Learning From Biblical and Godly Pastors

Although commonly portrayed in the media as untrustworthy, hypocritical, money-loving adulterers, the office of pastor is an essential and valuable asset to culture. Biblical pastors set the example for leadership both inside and outside of the church. When it comes to understanding leadership, there is no better set of qualifications for selecting leaders or determining how they should lead than what is found in Scripture.

Found in the pages of Scripture in 1 Timothy 3:1-7 are clear qualifications for biblical pastoring.  In this text, Paul is speaking to Pastor Timothy in a time when people were underestimating, disrespecting and lacking confidence in the office of pastor. In the eyes of the culture, pastors were not considered respectable or worthy of emulating, as is often true today. However, Paul understood the importance of this biblical office as well as the hardship and unwarranted persecution that pastors endured. Therefore, he penned this section to encourage them and set the tone for leadership development in the church and culture.

What can leaders learn from the biblical qualifications for pastors in this text?  Paul begins by assuring his readers that the principles he shares are trustworthy (verse 1). He then describes the office of overseer (or pastor) as a noble profession — one that is good, respectable and honorable (verse 1). In his letter, Paul clearly conveys that pastors should be skilled men of character who also lead well in their homes and communities in order to be qualified to lead in the church.

Like most worthwhile endeavors, leadership begins with character. Character is what one displays when no one is around. With respect to his character, a pastor must be above reproach (verse 2), which means blameless or “not open to attacks.”  A biblical leader is not to allow himself to be open to the attacks of the enemy and should instead diligently guard his heart.

One manifestation of being blameless is to be a one-woman man (verse 2). If a pastor (or leader) cannot commit his heart, time and affection to one woman (his wife), he disqualifies himself from leadership. Many men including pastors, politicians, entertainers, athletes, professionals and others have ruined their marriages and lives because they were not loyal “one-woman men.”  Tragically, this has had a cataclysmic effect on our society as marital fidelity has been diminished in its importance and deemed optional.

Within 1 Timothy 3:2-3, Paul mentions other character traits that are required for effective leadership such as being sober-minded, self-controlled, respectable, hospitable and gentle. In addition, leaders should not be drunkards, violent, quarrelsome or lovers of money. In other words, a leader must not have unrestrained passions, be overly emotional, or lack order and discipline. He should not be isolated from people, habitually drunk, easily angered, argumentative or one who is overly consumed with money and possessions. A pastor who does not meet these qualifications is not fit to serve in the office. In the same way, any leader who lacks these qualities is not fit to lead others.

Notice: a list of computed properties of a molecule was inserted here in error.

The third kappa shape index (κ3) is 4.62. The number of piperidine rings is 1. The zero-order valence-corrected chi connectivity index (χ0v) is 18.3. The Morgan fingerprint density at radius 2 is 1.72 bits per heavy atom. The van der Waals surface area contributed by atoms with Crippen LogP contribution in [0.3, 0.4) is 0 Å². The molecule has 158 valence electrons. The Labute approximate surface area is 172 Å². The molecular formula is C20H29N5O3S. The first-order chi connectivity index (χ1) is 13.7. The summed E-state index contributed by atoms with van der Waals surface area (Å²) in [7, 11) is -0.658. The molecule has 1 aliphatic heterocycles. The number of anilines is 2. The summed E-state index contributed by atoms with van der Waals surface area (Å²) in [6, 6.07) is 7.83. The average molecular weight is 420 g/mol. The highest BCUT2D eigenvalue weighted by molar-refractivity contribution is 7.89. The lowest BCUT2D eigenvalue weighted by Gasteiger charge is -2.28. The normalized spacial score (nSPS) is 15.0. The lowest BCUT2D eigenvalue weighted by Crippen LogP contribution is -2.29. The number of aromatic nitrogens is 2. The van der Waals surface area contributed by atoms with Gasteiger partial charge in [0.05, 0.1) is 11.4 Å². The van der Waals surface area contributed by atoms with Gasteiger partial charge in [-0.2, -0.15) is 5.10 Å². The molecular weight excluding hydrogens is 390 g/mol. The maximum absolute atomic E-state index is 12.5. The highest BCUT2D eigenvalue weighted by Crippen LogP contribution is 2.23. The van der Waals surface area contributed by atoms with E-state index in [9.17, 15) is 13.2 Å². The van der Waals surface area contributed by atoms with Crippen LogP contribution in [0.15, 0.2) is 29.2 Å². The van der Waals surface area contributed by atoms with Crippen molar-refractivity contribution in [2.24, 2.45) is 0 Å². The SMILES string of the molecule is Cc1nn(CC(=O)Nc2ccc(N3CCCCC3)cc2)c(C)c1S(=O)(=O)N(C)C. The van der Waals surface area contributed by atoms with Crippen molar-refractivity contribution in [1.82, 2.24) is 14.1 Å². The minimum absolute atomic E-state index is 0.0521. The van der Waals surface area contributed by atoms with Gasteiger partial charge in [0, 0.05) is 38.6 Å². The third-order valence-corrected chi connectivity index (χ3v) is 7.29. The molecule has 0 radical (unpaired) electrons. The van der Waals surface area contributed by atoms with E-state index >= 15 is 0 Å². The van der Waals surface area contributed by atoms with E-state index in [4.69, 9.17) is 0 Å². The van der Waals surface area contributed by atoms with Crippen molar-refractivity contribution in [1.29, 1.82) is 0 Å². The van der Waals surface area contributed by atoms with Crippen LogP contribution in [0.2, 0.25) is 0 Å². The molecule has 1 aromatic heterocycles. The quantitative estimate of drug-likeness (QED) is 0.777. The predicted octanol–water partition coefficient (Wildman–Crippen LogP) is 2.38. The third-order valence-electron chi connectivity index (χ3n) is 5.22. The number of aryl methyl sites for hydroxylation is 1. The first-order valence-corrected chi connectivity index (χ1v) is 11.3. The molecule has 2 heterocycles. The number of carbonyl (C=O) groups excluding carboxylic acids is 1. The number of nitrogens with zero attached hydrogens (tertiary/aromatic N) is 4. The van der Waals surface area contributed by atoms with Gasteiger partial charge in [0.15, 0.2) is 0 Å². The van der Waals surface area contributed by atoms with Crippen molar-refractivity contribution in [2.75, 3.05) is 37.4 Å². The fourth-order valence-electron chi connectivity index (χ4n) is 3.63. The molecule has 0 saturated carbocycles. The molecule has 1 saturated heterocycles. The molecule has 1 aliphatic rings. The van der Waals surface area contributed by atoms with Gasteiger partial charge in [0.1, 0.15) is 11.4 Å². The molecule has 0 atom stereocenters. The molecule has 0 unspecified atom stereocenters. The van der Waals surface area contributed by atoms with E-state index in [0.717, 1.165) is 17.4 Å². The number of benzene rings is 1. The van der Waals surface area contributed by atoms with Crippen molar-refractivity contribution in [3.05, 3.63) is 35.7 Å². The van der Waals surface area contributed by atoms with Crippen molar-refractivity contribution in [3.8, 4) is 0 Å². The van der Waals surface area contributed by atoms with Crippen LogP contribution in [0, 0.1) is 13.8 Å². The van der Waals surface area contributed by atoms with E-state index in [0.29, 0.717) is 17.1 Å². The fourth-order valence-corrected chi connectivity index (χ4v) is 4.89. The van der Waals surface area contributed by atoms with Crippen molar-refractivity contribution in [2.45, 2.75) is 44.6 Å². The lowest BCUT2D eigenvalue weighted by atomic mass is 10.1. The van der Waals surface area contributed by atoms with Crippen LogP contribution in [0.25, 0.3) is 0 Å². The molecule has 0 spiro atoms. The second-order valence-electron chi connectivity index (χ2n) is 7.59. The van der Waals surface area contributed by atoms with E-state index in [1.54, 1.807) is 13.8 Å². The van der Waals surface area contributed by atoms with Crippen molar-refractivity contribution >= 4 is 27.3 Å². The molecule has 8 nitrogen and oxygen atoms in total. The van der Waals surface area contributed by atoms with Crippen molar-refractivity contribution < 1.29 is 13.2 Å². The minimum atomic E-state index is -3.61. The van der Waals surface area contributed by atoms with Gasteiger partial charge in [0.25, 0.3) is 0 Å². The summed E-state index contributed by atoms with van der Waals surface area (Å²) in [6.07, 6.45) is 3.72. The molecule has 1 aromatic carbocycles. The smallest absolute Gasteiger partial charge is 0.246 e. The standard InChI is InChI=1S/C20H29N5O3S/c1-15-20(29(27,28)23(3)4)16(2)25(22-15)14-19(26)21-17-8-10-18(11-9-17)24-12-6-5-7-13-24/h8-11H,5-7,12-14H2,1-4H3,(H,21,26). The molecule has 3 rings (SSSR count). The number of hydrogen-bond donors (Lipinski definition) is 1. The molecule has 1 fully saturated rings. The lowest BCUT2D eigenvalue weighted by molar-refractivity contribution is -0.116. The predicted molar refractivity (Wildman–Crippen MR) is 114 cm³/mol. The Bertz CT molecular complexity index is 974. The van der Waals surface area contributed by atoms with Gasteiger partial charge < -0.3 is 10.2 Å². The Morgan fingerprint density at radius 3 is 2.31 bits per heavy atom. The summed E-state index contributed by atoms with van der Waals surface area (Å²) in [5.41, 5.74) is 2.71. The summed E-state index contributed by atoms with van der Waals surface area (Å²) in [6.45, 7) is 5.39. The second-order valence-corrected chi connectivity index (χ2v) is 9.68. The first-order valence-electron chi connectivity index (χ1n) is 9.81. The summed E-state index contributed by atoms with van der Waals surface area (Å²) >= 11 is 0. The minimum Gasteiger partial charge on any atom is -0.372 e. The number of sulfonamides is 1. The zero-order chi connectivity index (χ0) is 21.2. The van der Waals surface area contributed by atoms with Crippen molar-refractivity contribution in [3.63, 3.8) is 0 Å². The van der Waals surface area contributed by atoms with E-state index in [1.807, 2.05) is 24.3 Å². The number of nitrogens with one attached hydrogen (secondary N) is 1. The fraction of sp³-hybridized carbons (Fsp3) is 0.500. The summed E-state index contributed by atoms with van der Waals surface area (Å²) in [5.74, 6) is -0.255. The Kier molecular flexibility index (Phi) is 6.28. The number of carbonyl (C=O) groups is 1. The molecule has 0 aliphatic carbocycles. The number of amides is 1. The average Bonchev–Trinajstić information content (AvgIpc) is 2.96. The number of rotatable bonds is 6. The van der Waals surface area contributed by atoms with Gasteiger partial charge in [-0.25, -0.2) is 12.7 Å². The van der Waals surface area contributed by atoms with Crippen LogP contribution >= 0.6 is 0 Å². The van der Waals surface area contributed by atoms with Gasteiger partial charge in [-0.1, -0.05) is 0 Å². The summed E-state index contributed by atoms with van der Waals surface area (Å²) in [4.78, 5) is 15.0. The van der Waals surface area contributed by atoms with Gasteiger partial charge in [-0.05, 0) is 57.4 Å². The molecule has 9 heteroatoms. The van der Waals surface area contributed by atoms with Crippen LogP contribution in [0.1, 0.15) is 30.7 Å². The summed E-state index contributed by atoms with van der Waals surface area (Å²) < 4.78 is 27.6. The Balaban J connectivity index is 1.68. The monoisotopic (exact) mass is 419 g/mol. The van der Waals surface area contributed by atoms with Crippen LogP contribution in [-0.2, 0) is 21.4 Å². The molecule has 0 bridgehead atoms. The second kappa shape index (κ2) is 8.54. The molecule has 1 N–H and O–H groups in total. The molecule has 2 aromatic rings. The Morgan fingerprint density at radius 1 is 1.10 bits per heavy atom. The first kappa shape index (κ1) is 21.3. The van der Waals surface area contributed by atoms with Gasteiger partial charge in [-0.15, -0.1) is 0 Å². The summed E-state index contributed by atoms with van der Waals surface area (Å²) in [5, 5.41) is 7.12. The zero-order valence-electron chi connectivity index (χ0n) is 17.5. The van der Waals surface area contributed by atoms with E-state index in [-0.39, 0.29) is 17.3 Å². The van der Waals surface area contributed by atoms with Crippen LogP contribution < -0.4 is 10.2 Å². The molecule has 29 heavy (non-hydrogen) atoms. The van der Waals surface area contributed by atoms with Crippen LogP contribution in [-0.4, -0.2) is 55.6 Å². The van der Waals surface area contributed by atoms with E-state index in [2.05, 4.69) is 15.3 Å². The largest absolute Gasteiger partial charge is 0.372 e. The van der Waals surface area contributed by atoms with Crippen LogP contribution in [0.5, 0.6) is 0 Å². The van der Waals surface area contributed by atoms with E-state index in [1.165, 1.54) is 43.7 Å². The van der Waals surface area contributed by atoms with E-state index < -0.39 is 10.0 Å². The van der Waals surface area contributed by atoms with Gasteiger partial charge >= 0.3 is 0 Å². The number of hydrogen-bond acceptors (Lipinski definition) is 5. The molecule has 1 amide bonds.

Along with godly character as a prerequisite for leadership is competence. According to the text, a pastor should be skilled in his ability to teach.  Likewise, any leader should be skilled in the area in which he seeks to maximize his effectiveness.

Not only must pastors embrace godly character and skillful competence, but they should also be leading well in their homes (verse 4). According to the text, how a pastor loves his wife and manages his children becomes the litmus test for how he will lead the church. If a pastor fails to lead his home, he has nothing to offer the church. Similarly, leaders should give careful attention to how they are leading their homes before seeking to lead others.

Finally, leadership should be lived out in the context of community. Being well thought of by outsiders as a man of character (verse 7) offers additional credence to the blameless life of a pastor. Likewise, a leader’s reputation within the community offers hints to whether a man is qualified to lead others.

Biblical pastors and leaders who take their lessons in leadership from God’s Word will not only be effective, but they will also provide exemplary role models to the watching world.  The impact of their lives and leadership will help to shape our families, communities, cities and nation. May God continue to raise up biblical leaders for the sake of our future and society.